Jonathan Tuttle, Cataloging and Metadata Librarian
The law library holds over 2,000 DVDs. Some deal directly with law, like The Paper Chase, while others have nothing to do with law, like Midnight in Paris. Some DVDs that seem to have no bearing on law actually do have some surprising connections.
Steven Spielberg’s The Adventures of Tintin came out last winter, two months before a court in Brussels ruled that the 1946 comic Tintin in the Congo was, despite some disturbingly drawn African characters, not intended to incite racial hatred. It was the cartoonist Hergé’s (pen name of Georges Remi) second book featuring the winsome young Belgium reporter, Tintin. On assignment in the Congo, Tintin and his canine companion Snowy meet a variety of adventures with stowaways, gangsters, and big game animals.
The book remained popular in the Congo up until Belgian colonial rule had receded far enough into the past for Tintin in the Congo to take on a sour, nostalgic taste. In 2007 Bienvenu Mbutu Mondondo filed charges in Brussels to have the book banned as racist. The case opened in a criminal court before being heard in a civil court in April 2010. Despite the loss in Brussels, Mbutu Mondono vowed to appeal, bringing the case to France and potentially the European Court of Human Rights.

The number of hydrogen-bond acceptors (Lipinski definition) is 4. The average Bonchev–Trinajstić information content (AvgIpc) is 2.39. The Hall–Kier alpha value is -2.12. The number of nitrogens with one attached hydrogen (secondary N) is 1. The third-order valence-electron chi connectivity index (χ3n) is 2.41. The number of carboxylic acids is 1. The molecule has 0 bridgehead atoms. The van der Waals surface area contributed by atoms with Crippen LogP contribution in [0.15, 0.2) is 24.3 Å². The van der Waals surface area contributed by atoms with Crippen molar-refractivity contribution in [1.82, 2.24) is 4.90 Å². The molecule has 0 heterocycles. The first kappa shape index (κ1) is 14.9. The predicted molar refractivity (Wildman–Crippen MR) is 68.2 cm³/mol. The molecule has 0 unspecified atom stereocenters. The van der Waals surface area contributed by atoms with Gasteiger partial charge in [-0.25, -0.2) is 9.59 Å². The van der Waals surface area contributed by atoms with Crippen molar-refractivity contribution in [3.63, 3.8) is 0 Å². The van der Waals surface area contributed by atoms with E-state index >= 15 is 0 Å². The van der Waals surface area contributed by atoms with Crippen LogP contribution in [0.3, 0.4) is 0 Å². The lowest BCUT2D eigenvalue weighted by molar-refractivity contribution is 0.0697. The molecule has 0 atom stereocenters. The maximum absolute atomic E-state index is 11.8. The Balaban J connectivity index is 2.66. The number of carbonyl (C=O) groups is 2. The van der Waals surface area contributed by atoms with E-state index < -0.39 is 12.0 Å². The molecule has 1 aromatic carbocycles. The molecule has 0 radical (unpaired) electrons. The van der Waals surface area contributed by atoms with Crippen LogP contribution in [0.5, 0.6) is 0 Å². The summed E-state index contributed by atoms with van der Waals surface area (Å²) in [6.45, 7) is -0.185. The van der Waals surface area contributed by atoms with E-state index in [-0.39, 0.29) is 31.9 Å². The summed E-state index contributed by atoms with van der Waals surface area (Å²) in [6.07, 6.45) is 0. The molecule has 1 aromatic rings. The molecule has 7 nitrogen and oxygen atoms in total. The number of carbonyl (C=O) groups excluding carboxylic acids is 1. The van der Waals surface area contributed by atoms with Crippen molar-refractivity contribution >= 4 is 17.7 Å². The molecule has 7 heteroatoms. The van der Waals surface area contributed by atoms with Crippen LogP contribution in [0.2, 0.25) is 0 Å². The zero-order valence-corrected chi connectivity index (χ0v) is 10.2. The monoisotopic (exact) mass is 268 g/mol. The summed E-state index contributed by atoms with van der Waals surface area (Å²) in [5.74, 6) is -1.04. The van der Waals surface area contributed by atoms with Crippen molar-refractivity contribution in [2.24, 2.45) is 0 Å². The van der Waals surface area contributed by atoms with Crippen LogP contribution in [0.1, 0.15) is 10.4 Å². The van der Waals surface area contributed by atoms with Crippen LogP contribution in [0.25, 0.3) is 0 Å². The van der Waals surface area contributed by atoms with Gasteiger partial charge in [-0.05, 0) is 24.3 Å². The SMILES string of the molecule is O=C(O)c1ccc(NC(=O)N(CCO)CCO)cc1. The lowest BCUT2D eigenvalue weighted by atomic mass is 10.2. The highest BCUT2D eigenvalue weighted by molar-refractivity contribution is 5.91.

The feature films at the law library are great for study breaks, and you don’t need to be writing a paper on colonialism to watch The Adventures of Tintin. But in a library, everything is connected. With the effort to ban a comic book in Europe, one DVD on the first floor has new echoes in the second floor stacks. The colonial angle can be seen in the collection with the subject heading Colonies – Africa. Resources on racism can be brought together with Race discrimination – Law and Legislation – European Union countries. And Belgian law is in the KJKs, Law -- Belgium.